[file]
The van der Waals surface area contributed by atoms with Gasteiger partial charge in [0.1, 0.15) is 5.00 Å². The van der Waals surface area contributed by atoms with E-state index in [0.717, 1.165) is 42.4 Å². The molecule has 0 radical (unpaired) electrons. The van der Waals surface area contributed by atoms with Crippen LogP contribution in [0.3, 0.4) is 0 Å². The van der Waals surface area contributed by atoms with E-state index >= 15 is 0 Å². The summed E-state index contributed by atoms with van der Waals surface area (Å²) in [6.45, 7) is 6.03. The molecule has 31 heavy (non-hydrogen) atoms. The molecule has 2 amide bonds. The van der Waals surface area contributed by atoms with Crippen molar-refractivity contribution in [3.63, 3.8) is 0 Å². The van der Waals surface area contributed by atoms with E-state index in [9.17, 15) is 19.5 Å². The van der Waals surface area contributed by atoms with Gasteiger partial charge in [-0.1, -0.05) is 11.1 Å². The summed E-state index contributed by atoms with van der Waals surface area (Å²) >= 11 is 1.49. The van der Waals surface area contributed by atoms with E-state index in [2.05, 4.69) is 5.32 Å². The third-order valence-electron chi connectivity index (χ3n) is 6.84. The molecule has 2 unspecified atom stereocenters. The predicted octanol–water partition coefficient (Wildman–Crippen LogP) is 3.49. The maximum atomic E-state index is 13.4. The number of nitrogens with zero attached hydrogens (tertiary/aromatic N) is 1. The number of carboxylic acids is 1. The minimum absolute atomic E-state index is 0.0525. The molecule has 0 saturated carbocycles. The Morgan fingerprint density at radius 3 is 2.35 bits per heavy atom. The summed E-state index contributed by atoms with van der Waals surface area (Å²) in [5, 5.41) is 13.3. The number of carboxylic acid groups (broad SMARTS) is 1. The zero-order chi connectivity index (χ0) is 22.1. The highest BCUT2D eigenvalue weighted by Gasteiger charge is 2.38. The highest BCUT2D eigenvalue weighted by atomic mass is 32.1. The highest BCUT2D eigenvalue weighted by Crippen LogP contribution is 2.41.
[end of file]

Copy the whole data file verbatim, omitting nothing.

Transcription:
The van der Waals surface area contributed by atoms with Gasteiger partial charge in [0.1, 0.15) is 5.00 Å². The van der Waals surface area contributed by atoms with E-state index in [0.717, 1.165) is 42.4 Å². The molecule has 0 radical (unpaired) electrons. The van der Waals surface area contributed by atoms with Crippen LogP contribution in [0.3, 0.4) is 0 Å². The van der Waals surface area contributed by atoms with E-state index >= 15 is 0 Å². The summed E-state index contributed by atoms with van der Waals surface area (Å²) in [6.45, 7) is 6.03. The molecule has 31 heavy (non-hydrogen) atoms. The molecule has 2 amide bonds. The van der Waals surface area contributed by atoms with Crippen molar-refractivity contribution in [3.63, 3.8) is 0 Å². The van der Waals surface area contributed by atoms with E-state index in [9.17, 15) is 19.5 Å². The van der Waals surface area contributed by atoms with Gasteiger partial charge in [-0.1, -0.05) is 11.1 Å². The summed E-state index contributed by atoms with van der Waals surface area (Å²) >= 11 is 1.49. The van der Waals surface area contributed by atoms with E-state index in [2.05, 4.69) is 5.32 Å². The third-order valence-electron chi connectivity index (χ3n) is 6.84. The molecule has 2 unspecified atom stereocenters. The predicted octanol–water partition coefficient (Wildman–Crippen LogP) is 3.49. The maximum atomic E-state index is 13.4. The number of nitrogens with zero attached hydrogens (tertiary/aromatic N) is 1. The number of carboxylic acids is 1. The minimum absolute atomic E-state index is 0.0525. The molecule has 0 saturated carbocycles. The Morgan fingerprint density at radius 3 is 2.35 bits per heavy atom. The summed E-state index contributed by atoms with van der Waals surface area (Å²) in [5, 5.41) is 13.3. The number of carboxylic acid groups (broad SMARTS) is 1. The zero-order chi connectivity index (χ0) is 22.1. The highest BCUT2D eigenvalue weighted by Gasteiger charge is 2.38. The highest BCUT2D eigenvalue weighted by atomic mass is 32.1. The highest BCUT2D eigenvalue weighted by Crippen LogP contribution is 2.41.